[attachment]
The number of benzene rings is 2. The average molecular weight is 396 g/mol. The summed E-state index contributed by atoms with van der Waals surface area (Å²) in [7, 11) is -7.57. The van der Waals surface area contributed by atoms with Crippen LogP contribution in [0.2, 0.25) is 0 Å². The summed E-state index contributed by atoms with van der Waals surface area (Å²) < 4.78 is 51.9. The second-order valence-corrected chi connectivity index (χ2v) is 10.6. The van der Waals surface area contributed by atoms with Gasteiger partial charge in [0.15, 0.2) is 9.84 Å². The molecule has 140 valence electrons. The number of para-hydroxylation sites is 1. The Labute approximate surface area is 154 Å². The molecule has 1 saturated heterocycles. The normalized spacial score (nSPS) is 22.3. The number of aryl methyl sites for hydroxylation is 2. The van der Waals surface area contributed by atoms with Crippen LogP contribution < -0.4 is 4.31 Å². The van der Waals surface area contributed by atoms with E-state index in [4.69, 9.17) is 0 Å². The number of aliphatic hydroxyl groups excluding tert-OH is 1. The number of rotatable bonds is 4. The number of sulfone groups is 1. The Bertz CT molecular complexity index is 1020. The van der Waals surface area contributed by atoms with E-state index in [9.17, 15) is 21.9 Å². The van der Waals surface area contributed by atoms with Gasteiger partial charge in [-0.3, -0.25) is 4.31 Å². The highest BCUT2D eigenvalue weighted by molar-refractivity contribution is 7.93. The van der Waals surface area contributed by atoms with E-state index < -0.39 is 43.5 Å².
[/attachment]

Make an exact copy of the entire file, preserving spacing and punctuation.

The number of benzene rings is 2. The average molecular weight is 396 g/mol. The summed E-state index contributed by atoms with van der Waals surface area (Å²) in [7, 11) is -7.57. The van der Waals surface area contributed by atoms with Crippen LogP contribution in [0.2, 0.25) is 0 Å². The summed E-state index contributed by atoms with van der Waals surface area (Å²) < 4.78 is 51.9. The second-order valence-corrected chi connectivity index (χ2v) is 10.6. The van der Waals surface area contributed by atoms with Gasteiger partial charge in [0.15, 0.2) is 9.84 Å². The molecule has 140 valence electrons. The number of para-hydroxylation sites is 1. The Labute approximate surface area is 154 Å². The molecule has 1 saturated heterocycles. The normalized spacial score (nSPS) is 22.3. The number of aryl methyl sites for hydroxylation is 2. The van der Waals surface area contributed by atoms with Crippen LogP contribution < -0.4 is 4.31 Å². The van der Waals surface area contributed by atoms with E-state index in [4.69, 9.17) is 0 Å². The number of aliphatic hydroxyl groups excluding tert-OH is 1. The number of rotatable bonds is 4. The number of sulfone groups is 1. The Bertz CT molecular complexity index is 1020. The van der Waals surface area contributed by atoms with E-state index in [9.17, 15) is 21.9 Å². The van der Waals surface area contributed by atoms with Gasteiger partial charge in [-0.3, -0.25) is 4.31 Å². The highest BCUT2D eigenvalue weighted by molar-refractivity contribution is 7.93. The van der Waals surface area contributed by atoms with E-state index < -0.39 is 43.5 Å².